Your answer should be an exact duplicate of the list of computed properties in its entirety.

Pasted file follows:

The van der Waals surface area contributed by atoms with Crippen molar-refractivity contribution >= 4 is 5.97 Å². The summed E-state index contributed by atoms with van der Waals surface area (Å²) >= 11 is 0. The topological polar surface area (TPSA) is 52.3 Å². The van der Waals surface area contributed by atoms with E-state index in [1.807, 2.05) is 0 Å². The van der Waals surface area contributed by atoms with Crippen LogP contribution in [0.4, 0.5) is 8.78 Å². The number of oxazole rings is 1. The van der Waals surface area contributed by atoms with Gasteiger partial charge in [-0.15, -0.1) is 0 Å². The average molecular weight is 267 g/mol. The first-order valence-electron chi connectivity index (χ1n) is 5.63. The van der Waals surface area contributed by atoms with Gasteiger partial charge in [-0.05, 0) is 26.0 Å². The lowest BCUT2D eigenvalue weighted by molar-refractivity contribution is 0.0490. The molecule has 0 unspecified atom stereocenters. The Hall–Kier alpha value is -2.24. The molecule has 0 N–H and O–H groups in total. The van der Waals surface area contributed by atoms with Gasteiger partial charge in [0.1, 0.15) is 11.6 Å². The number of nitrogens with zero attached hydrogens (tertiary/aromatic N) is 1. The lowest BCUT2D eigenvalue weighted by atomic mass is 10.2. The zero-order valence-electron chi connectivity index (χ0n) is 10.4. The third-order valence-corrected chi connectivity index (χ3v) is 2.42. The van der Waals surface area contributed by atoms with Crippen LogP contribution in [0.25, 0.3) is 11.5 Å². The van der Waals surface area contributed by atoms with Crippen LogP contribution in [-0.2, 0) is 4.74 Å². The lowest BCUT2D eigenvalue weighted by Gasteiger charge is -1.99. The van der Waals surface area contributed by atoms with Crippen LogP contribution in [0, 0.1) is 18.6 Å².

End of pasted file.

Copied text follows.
The van der Waals surface area contributed by atoms with Crippen molar-refractivity contribution >= 4 is 5.97 Å². The summed E-state index contributed by atoms with van der Waals surface area (Å²) >= 11 is 0. The topological polar surface area (TPSA) is 52.3 Å². The van der Waals surface area contributed by atoms with E-state index in [1.807, 2.05) is 0 Å². The van der Waals surface area contributed by atoms with Crippen LogP contribution in [0.4, 0.5) is 8.78 Å². The number of oxazole rings is 1. The van der Waals surface area contributed by atoms with Gasteiger partial charge in [-0.15, -0.1) is 0 Å². The average molecular weight is 267 g/mol. The first-order valence-electron chi connectivity index (χ1n) is 5.63. The van der Waals surface area contributed by atoms with Gasteiger partial charge in [-0.05, 0) is 26.0 Å². The lowest BCUT2D eigenvalue weighted by molar-refractivity contribution is 0.0490. The molecule has 0 unspecified atom stereocenters. The Hall–Kier alpha value is -2.24. The molecule has 0 N–H and O–H groups in total. The van der Waals surface area contributed by atoms with Gasteiger partial charge in [0.1, 0.15) is 11.6 Å². The number of nitrogens with zero attached hydrogens (tertiary/aromatic N) is 1. The lowest BCUT2D eigenvalue weighted by atomic mass is 10.2. The zero-order valence-electron chi connectivity index (χ0n) is 10.4. The third-order valence-corrected chi connectivity index (χ3v) is 2.42. The van der Waals surface area contributed by atoms with Crippen LogP contribution in [0.25, 0.3) is 11.5 Å². The van der Waals surface area contributed by atoms with Crippen LogP contribution in [-0.2, 0) is 4.74 Å². The lowest BCUT2D eigenvalue weighted by Gasteiger charge is -1.99. The van der Waals surface area contributed by atoms with Crippen LogP contribution in [0, 0.1) is 18.6 Å².